Aims and Objectives for Final Section with Analysis:
Any landscape photographer will tell you that in order to be able to make the most of your landscape photography, the light has to be just right. Freeman has written several books on the subject alone, Cornish is obsessed with it, Adams conquered the photographers equivalent of Everest to enable it so I am following humbly in their mighty footsteps. To quote Cornish ”as a poet uses words, so a photographer uses light.’ (1:2002).
My focus for the rest of my working professional career as a photographer and researcher must divide into two strands. To study indepth a range of churches and reliigous places in the Yorkshire Region through extensive research so that my photography can be informed and reveal both my own interpretation of a visual narrative and reveal nuances about the history, archaeology and architecture to reveal character. Overall, the objective is to encourage presevation, conservation and knowledge so that these beautiful buildings remain a landmark on our ‘green and pleasant land’.
Using a variety of techniques to control the amount of light that hits the lens is a difficult task when you have other considerations to take into account, such as the environment, weather conditions, the fact that other people may involve themselves in your frame just at that inopportune moment and patience to wait for the conditions to be just right. The ability to read the landscape and translate what you want to say within each composition you take, reveals something about your own personality. You have to be willing to ‘put yourself out there’, which means opening yourself up to criticism. The subject of religious symbolism and philosophy even from a historic, archaeological and architectural perspective is not always popular. Sometimes the mere mention of ‘religion’ has people confounded often with the results being negative or non-commital. The truth is that our ”religion'(s)” as a collective whole have a focus on our future simply because they are part of our culture and our history. Evidence is present on our landscape in the form of ruins (which have a romantic attachment) and parish churches have become a part of our landscape that firmly identifies just that. Without churches our landscape would cease to be recognised as the English countryside (and in a lot of cases our urban environment too).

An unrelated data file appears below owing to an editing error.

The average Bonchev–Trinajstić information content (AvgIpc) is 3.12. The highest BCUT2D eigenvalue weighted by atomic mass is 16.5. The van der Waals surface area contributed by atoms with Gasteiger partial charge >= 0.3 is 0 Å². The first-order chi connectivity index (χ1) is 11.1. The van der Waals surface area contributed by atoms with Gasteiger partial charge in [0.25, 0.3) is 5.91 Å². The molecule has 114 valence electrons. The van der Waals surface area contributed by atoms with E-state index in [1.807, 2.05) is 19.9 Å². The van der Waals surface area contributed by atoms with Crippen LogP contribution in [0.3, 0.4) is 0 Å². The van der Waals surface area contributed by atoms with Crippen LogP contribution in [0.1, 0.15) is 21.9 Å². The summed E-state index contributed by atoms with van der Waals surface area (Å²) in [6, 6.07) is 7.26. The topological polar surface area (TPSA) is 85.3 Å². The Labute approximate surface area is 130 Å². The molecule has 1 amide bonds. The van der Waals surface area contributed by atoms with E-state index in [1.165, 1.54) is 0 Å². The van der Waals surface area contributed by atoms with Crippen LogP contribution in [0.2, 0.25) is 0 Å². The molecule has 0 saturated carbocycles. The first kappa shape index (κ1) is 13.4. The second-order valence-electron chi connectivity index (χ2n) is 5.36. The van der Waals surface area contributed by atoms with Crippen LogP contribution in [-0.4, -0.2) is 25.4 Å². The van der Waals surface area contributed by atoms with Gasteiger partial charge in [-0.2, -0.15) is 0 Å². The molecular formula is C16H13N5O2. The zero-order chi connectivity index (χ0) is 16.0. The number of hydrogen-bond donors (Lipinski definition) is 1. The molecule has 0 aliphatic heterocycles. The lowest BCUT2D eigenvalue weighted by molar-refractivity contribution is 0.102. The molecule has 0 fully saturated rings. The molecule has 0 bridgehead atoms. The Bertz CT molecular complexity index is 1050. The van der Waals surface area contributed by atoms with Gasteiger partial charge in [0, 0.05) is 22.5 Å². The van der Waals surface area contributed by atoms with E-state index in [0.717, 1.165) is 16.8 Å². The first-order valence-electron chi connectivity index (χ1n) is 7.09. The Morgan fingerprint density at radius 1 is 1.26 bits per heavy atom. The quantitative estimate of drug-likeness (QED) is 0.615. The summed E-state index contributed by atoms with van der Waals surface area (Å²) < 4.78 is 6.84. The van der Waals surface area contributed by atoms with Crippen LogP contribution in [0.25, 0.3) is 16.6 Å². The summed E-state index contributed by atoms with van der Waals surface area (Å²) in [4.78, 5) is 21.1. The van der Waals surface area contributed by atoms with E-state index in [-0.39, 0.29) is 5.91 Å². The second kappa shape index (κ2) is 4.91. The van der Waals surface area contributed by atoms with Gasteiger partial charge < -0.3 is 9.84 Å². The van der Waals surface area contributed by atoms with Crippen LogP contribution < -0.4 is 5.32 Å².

My intention is to keep on documenting these historic and archaeological and architectural landmarks to preserve history and to show that they play a vital role in our cultural heritage. My aim is to use the skills as a photographer and researcher to create a series of images that tell a story overall so that we may answer the question: ‘Do we protect our heritage and preserve it for their archaeological significance alone?” Bradford and the surrounding district according to Ryder (WYAAS:1997) has been ”overlooked”. Here my focus begins. My lifelong project will produce editorial work based around my research and my photographic findings. The technical process as to how these images have been captured is given below. During the next few months I will be designing a website and reporting to the Tourist Board regarding my findings and presenting my findings to the churches I have documented so far. Only another hundred or so to go…